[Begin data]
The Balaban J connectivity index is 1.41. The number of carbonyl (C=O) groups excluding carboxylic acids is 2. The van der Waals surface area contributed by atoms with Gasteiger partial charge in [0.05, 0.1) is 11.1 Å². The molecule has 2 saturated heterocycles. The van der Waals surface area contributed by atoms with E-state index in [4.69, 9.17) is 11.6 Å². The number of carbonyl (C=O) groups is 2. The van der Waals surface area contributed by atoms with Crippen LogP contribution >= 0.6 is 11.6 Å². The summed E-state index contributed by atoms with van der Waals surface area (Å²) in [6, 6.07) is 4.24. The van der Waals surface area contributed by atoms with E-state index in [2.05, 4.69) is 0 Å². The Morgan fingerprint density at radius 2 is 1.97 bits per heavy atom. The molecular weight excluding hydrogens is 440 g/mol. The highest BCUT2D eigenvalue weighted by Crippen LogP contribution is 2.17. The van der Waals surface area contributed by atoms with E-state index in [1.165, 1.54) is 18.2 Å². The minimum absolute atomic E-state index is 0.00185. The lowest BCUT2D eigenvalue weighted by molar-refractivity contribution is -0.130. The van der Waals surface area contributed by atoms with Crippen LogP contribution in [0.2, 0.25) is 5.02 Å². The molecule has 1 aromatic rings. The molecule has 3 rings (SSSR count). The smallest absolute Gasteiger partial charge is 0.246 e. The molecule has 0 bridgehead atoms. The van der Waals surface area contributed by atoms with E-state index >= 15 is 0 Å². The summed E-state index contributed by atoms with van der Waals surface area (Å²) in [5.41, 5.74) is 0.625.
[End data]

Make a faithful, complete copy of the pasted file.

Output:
The Balaban J connectivity index is 1.41. The number of carbonyl (C=O) groups excluding carboxylic acids is 2. The van der Waals surface area contributed by atoms with Gasteiger partial charge in [0.05, 0.1) is 11.1 Å². The molecule has 2 saturated heterocycles. The van der Waals surface area contributed by atoms with E-state index in [4.69, 9.17) is 11.6 Å². The number of carbonyl (C=O) groups is 2. The van der Waals surface area contributed by atoms with Crippen LogP contribution >= 0.6 is 11.6 Å². The summed E-state index contributed by atoms with van der Waals surface area (Å²) in [6, 6.07) is 4.24. The van der Waals surface area contributed by atoms with E-state index in [2.05, 4.69) is 0 Å². The Morgan fingerprint density at radius 2 is 1.97 bits per heavy atom. The molecular weight excluding hydrogens is 440 g/mol. The highest BCUT2D eigenvalue weighted by Crippen LogP contribution is 2.17. The van der Waals surface area contributed by atoms with E-state index in [1.165, 1.54) is 18.2 Å². The minimum absolute atomic E-state index is 0.00185. The lowest BCUT2D eigenvalue weighted by molar-refractivity contribution is -0.130. The van der Waals surface area contributed by atoms with Crippen LogP contribution in [0.2, 0.25) is 5.02 Å². The molecule has 1 aromatic rings. The molecule has 3 rings (SSSR count). The smallest absolute Gasteiger partial charge is 0.246 e. The molecule has 0 bridgehead atoms. The van der Waals surface area contributed by atoms with E-state index >= 15 is 0 Å². The summed E-state index contributed by atoms with van der Waals surface area (Å²) in [5.41, 5.74) is 0.625.